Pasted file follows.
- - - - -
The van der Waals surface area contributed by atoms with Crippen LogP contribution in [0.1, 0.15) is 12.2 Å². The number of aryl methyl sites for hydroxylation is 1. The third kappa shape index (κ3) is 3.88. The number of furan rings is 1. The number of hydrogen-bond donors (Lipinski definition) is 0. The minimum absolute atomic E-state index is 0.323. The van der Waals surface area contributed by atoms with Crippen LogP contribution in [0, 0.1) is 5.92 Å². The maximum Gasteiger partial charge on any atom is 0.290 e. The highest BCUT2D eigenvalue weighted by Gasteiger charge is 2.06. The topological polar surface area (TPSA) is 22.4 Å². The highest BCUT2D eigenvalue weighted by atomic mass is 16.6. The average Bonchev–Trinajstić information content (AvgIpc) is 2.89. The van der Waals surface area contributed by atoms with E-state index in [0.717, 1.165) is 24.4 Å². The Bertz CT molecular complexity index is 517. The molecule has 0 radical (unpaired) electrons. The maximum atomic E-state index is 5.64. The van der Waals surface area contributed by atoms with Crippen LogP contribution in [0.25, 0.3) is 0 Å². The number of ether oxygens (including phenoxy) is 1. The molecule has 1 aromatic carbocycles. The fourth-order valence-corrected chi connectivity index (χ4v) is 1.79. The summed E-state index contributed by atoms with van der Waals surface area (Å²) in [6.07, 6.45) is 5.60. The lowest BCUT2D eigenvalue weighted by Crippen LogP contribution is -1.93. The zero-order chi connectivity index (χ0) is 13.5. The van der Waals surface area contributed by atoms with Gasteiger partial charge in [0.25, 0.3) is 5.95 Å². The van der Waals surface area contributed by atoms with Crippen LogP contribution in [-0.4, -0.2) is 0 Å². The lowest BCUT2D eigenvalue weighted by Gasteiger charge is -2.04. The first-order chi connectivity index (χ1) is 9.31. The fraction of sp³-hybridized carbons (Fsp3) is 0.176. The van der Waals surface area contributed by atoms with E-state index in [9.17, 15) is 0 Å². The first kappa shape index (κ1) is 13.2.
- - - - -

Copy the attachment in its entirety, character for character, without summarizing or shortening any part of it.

The van der Waals surface area contributed by atoms with Crippen LogP contribution in [0.1, 0.15) is 12.2 Å². The number of aryl methyl sites for hydroxylation is 1. The third kappa shape index (κ3) is 3.88. The number of furan rings is 1. The number of hydrogen-bond donors (Lipinski definition) is 0. The minimum absolute atomic E-state index is 0.323. The van der Waals surface area contributed by atoms with Crippen LogP contribution in [0, 0.1) is 5.92 Å². The maximum Gasteiger partial charge on any atom is 0.290 e. The highest BCUT2D eigenvalue weighted by Gasteiger charge is 2.06. The topological polar surface area (TPSA) is 22.4 Å². The highest BCUT2D eigenvalue weighted by atomic mass is 16.6. The average Bonchev–Trinajstić information content (AvgIpc) is 2.89. The van der Waals surface area contributed by atoms with E-state index in [0.717, 1.165) is 24.4 Å². The Bertz CT molecular complexity index is 517. The molecule has 0 radical (unpaired) electrons. The maximum atomic E-state index is 5.64. The van der Waals surface area contributed by atoms with Crippen LogP contribution in [0.25, 0.3) is 0 Å². The number of ether oxygens (including phenoxy) is 1. The molecule has 1 aromatic carbocycles. The fourth-order valence-corrected chi connectivity index (χ4v) is 1.79. The summed E-state index contributed by atoms with van der Waals surface area (Å²) in [6.07, 6.45) is 5.60. The lowest BCUT2D eigenvalue weighted by Crippen LogP contribution is -1.93. The zero-order chi connectivity index (χ0) is 13.5. The van der Waals surface area contributed by atoms with Gasteiger partial charge in [0.25, 0.3) is 5.95 Å². The van der Waals surface area contributed by atoms with Crippen LogP contribution in [-0.4, -0.2) is 0 Å². The lowest BCUT2D eigenvalue weighted by Gasteiger charge is -2.04. The first-order chi connectivity index (χ1) is 9.31. The fraction of sp³-hybridized carbons (Fsp3) is 0.176. The van der Waals surface area contributed by atoms with E-state index in [9.17, 15) is 0 Å². The first kappa shape index (κ1) is 13.2.